It will take more than 700 years to reverse ocean acidification to the point of pre-industrial conditions, even with the most aggressive carbon dioxide removal techniques, scientists have said.
Scientists from the Potsdam Institute for Climate Impact Research in Germany say that if we were to remove CO2 from the atmosphere at a rate of 2.5 times that of the current annual emissions, oceans would not recover to a low-emission state by 2700.
Publishing their findings in the journal Nature Climate Change, the scientists used computer models to stimulate the effects of CO2 removal on the marine environment.
They imagined two scenarios – one where five gigatonnes of carbon is removed every year, which is equivalent to around half of our total annual emissions, and another where 25 gigatonnes of carbon is removed. In both scenarios, CO2 emission rates were under "business as usual" conditions.
Carbon dioxide removal (CDR) has been proposed as a means to mitigate global warming and ocean acidification. To work out how effective this would be, the team looked at the pH, temperature and dissolved oxygen: "we find that even after several centuries of CDR deployment, past CO2 emissions would leave a substantial legacy in the marine environment".
CDR includes a number of different technologies that reduce the levels of CO2 in the atmosphere through capture and storage.
The authors said that unlike speedy but high-risk geoengineering schemes such as solar radiation management, CDR would probably reduce temperature anomalies slowly and at a great cost – but might eventually address the proximal cause of the problem (high atmospheric CO2 concentrations).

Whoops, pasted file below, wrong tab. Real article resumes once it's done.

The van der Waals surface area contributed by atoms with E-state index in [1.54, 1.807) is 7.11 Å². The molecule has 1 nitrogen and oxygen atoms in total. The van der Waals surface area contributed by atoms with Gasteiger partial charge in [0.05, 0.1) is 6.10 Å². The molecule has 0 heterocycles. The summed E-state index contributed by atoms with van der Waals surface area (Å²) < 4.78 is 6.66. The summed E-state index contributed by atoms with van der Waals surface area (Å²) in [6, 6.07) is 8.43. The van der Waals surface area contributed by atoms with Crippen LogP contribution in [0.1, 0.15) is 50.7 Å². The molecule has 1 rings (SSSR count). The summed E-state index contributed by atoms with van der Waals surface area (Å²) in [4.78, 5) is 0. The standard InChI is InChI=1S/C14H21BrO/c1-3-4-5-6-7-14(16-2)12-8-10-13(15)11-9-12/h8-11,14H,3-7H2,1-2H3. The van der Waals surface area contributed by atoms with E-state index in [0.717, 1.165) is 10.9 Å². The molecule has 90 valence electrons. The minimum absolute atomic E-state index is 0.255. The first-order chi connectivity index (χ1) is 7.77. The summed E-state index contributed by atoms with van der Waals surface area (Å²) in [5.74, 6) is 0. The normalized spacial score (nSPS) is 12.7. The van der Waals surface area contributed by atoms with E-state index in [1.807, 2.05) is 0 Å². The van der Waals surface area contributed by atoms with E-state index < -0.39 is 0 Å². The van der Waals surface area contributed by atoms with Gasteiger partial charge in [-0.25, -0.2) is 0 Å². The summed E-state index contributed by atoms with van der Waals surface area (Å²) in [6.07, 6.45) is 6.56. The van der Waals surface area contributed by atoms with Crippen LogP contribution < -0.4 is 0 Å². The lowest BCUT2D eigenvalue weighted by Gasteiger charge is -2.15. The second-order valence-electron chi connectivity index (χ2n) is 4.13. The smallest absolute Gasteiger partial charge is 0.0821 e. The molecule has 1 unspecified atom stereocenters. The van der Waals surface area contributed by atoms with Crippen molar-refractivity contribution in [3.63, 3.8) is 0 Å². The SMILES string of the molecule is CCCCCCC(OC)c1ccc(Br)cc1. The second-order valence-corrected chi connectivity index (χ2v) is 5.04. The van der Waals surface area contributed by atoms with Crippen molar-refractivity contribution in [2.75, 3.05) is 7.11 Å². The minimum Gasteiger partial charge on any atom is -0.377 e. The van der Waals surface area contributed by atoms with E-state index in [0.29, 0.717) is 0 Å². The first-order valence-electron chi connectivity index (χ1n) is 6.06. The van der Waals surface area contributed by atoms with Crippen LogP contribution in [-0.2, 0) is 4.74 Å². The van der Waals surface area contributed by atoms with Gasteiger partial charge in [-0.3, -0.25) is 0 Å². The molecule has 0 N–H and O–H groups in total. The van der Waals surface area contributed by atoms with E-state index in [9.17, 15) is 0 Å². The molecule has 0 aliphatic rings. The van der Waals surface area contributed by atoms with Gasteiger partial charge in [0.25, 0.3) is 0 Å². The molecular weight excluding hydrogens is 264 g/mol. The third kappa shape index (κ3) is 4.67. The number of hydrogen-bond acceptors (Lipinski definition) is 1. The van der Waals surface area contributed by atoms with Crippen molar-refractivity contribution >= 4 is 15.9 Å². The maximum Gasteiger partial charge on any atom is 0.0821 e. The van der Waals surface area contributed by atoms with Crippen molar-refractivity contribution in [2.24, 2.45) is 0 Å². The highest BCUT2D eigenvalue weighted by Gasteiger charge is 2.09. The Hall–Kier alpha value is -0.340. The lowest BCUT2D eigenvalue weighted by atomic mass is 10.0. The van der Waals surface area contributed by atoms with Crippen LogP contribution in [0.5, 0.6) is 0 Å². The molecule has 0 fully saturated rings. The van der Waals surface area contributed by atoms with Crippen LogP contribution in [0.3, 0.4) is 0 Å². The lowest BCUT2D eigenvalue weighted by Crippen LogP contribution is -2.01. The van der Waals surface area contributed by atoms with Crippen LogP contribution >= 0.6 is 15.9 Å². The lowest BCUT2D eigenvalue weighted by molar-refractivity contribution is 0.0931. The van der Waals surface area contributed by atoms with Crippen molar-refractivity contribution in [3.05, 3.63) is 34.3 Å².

Findings suggest that "even a probably unfeasible CO2 extraction rate" of 25 gigatonnes per year could not re-establish pre-industrial conditions or a low emission state with the period simulated (until 2700).
"We conclude that CO2 emission with subsequent CDR leaves a long-term legacy in the ocean, and thus CO2 emissions with subsequent removal should not be considered the equivalent of an avoided emission," they wrote.
Instead, they said ambitious and immediate action would be the most reliable strategy for avoiding large-scale species loss as a result of ocean acidification.
In an accompanying News & Views article, Richard Matear and Andrew Lenton from the Commonwealth Scientific and Industrial Research Organisation (CSIRO) said the timelines involved in ocean circulation and their carbon cycle mean they take centuries to re-stabilise, with deep ocean taking millennia.
"This temporal behaviour of the ocean means that reversing the atmospheric CO2 perturbation once it has been maintained for over a century is slow and requires many centuries," they wrote.
"Simply put, once the carbon has entered the ocean it cannot be quickly extracted; avoiding the carbon emissions in the first place is a much more effective option ... proposed technological solutions, like CDR, to the problems of global warming and ocean acidification are no substitute for reducing carbon emissions."